Mark Bittman Investigating Food in California

mark-bittmanRenowned New York Times food writer Mark Bittman has temporarily transplanted himself to Berkeley.

Published by the San Jose Mercury News and its affiliates on August 10, 2015.

That familiar face with the New York accent in a resonant baritone seen popping into Berkeley’s esteemed markets in recent months — and frequently dining at his “neighborhood spot,” Chez Panisse — is food writer, author, t.v. personality and columnist Mark Bittman, newly transplanted from the Big Apple.

He’s the man who taught us “how to cook everything” in eight thusly titled books and has published quite a few more. After moving to Berkeley early in 2015 — initially for a year-long gig that will be extended through next spring — Bittman wrote in one of his New York Times pieces that “I’d arrived in cooks’ heaven” — but his agenda is about much more than reveling in superb California produce.

Teaming with the University of California and the Berkeley Food Institute, he’s been starring in a 10-part online video series called “California Matters,” which dives into food-related issues in the Golden State and raises smiles as well as consciousness. And he’s been a distinguished visiting fellow at UC Berkeley, guest lecturing and participating in a course called Edible Education 101: The Rise and Future of the Food Movement, which ended in April but is available online and will be offered again next semester.

Naturally, we had questions.

Q: In your video series so far, you’ve looked at edible weeds along the sidewalks in Oakland, traced the history of Chinese food in America, explored what Tomales Bay oysters might indicate about sea change and talked about labor justice for restaurant workers. How did you pick your topics?

Bittman: There were something like 45 really good stories we had to choose from and we saved nine or 10. They’re all important, hard-hitting stories, which is why I wanted to do this in the first place. We stayed in the populous core of the state, between Orange County and the Bay Area but I think we’ll wind up doing it again. And I’d like to do more on the south and southeastern part of the state; obviously, that’s less populated and less publicized but there’s cool stuff happening in all those places.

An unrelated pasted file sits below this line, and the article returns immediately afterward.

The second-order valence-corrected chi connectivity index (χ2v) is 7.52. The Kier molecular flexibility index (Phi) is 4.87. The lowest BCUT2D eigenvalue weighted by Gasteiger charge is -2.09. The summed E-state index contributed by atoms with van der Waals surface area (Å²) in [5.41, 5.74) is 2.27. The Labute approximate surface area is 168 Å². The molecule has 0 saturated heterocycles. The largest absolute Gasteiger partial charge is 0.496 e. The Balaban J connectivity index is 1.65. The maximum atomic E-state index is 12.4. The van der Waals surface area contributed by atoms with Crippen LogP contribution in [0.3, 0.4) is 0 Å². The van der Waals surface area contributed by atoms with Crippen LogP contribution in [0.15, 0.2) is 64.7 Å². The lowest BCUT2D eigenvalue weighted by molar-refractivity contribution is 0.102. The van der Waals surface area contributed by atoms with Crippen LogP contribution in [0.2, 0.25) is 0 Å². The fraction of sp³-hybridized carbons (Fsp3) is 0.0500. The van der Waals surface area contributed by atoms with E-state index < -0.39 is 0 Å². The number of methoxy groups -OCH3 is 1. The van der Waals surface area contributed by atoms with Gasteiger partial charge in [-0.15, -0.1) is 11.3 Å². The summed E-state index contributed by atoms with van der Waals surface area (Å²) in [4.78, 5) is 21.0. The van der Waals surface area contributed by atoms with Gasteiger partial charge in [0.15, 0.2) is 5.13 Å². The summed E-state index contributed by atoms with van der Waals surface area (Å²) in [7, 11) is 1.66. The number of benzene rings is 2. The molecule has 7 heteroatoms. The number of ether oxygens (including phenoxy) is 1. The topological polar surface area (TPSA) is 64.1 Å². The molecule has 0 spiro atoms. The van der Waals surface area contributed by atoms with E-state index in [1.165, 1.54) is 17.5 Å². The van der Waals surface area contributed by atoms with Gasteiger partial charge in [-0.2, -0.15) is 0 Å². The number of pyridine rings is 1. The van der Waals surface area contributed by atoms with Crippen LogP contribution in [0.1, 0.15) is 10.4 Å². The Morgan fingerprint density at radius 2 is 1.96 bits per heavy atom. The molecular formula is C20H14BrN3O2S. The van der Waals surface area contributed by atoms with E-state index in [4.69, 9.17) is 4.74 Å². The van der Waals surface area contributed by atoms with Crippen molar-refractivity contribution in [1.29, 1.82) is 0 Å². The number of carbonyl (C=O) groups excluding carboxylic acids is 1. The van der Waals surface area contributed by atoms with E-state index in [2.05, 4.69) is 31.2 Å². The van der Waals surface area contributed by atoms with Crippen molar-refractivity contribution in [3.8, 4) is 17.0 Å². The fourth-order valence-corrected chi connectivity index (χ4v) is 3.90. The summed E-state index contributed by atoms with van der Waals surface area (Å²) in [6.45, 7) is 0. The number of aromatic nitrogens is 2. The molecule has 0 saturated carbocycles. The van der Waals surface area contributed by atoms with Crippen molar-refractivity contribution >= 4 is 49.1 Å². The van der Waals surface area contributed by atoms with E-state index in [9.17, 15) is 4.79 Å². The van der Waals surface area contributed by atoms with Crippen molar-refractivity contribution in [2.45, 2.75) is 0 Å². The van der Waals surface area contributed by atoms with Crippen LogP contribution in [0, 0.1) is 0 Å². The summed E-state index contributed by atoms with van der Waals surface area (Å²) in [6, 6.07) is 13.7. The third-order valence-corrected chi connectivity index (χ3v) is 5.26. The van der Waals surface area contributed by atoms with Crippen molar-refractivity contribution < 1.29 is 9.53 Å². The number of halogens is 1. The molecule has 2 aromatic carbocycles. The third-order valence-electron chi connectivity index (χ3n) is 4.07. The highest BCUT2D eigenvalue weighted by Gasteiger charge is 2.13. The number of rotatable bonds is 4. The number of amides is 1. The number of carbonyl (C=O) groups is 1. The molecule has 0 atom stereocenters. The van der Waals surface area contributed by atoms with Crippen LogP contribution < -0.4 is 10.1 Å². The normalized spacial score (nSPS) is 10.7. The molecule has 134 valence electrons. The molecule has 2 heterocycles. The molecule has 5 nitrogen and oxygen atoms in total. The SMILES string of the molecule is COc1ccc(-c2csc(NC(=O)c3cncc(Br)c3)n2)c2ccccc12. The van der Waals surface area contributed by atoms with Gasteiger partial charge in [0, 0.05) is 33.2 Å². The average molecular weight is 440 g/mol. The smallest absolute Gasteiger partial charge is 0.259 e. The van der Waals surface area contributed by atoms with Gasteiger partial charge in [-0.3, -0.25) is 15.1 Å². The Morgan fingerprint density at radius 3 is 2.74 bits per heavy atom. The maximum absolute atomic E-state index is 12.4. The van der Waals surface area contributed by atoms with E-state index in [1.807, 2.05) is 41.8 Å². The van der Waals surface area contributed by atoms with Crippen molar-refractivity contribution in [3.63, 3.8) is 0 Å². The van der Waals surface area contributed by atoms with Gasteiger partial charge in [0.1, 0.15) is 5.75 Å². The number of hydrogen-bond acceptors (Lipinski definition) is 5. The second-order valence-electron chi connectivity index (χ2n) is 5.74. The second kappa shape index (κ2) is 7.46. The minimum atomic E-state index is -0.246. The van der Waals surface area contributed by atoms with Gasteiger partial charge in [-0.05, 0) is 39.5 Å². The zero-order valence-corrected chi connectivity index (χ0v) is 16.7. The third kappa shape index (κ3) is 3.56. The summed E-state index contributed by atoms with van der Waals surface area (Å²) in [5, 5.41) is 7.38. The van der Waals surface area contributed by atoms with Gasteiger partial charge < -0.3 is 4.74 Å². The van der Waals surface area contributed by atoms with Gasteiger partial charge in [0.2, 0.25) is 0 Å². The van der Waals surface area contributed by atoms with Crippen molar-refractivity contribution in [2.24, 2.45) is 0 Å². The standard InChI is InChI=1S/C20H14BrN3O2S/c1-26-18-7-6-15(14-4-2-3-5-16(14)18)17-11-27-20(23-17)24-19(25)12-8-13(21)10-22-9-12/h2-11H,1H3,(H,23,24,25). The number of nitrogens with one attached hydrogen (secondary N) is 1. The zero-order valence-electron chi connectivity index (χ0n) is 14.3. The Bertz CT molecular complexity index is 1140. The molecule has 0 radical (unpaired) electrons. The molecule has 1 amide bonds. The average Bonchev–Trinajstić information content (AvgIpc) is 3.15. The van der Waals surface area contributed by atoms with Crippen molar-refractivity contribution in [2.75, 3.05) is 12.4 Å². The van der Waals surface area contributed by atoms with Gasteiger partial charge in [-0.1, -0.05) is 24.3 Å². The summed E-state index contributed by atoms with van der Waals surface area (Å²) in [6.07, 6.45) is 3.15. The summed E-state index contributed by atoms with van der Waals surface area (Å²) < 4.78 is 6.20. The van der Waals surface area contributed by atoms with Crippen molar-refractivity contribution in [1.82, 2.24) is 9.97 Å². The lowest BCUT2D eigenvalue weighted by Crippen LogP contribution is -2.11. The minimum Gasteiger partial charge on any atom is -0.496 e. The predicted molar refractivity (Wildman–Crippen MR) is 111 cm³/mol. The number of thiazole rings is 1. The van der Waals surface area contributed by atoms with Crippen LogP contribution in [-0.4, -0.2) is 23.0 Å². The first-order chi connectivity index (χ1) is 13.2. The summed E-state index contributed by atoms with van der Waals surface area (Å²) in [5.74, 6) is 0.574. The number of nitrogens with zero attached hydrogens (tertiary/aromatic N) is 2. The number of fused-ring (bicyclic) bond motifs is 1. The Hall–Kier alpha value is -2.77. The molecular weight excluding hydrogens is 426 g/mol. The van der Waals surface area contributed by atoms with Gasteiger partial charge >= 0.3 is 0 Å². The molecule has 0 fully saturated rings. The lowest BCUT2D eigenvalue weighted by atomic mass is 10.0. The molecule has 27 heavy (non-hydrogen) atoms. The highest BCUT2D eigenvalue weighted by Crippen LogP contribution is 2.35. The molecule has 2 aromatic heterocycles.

Q: Now that you’ve been here for seven months, what’s your view on California when it comes to food issues?

Bittman: I feel completely inadequate to the task, to tell you the truth. I really feel that one person can’t possibly understand all there is to understand about this. It’s daunting. I could spend all my time traveling around California looking at food stuff and never feel like I was getting near the finish.

Q: What makes it so complicated?

Bittman: You don’t need to look much past the fact that you have some of the most glaring and frightening examples of industrial agriculture you’ll ever see anywhere and you have some of the most beautiful and thrilling aspects of alternative agriculture that you’ll ever see anywhere. Included on that spectrum is everything! You see lettuce production on the Central Coast. You see walnut and almond production in the Central Valley. But then you have Full Belly Farm, one of the biggest, most diverse organic farms in the country. An amazing place. You really run the gamut of seeing the best and the scariest of industrial agriculture.

Q: You’ve been a prominent fan of California ingredients and you’ve shared a couple of your typically fast, fresh recipes with us. Now that you’re living here, what’s it like as a home cook?

Bittman: It’s impossible for me to think I’ve explored all the incredible food that’s available for cooking in the state. Every time I go to a market or farmers market, it’s different. This time of year, you can’t find better stone fruit anywhere. When I was out here in January, you couldn’t find better citrus anywhere. Those are both coming from the same state! It’s quite amazing. In June, I was in love with cherries. Now I’m in love with pluots. It changes; that’s the whole idea.

Q: So do Bay Area cooks have it the best from what you’ve seen or are we deluded?

Bittman: Both! I drank the Kool-Aid before I got here but I’d say there’s a self-delusional thing about the Bay Area but it is the best. It’s just unbelievable. The Bay Area gives you the illusion that a different world is possible. It’s not entirely delusional. That is something that Bay Area people — from the people at Full Belly Farm, for example; Alice Waters, many other people — have been working on for 40 or 50 years. Let’s make this the center of alternative food. And let’s show how food can be done differently.

Q: Your passion in the video series, classes and your recent books and opinion pieces in the New York Times has been making consumers more aware of food issues. What are three things Bay Area residents can do to help make a difference?

Bittman: I’d say, buy responsibly raised food, especially animal products but all foods. I would say lobby/agitate/work for the elimination of the marketing of junk to kids. That includes soda taxes or other forms of regulation that make it so it’s more difficult to market harmful foods to children. I think the third might be: cook!


Mark Bittman’s videos and classes are online.

California Matters video series – Can be viewed on YouTube at:

Education 101: The Rise and Future of the Food Movement (University of California and Berkeley Food Institute) – Bittman will participate in next semester’s classes. To see archived videos of the 2015 program, go to:

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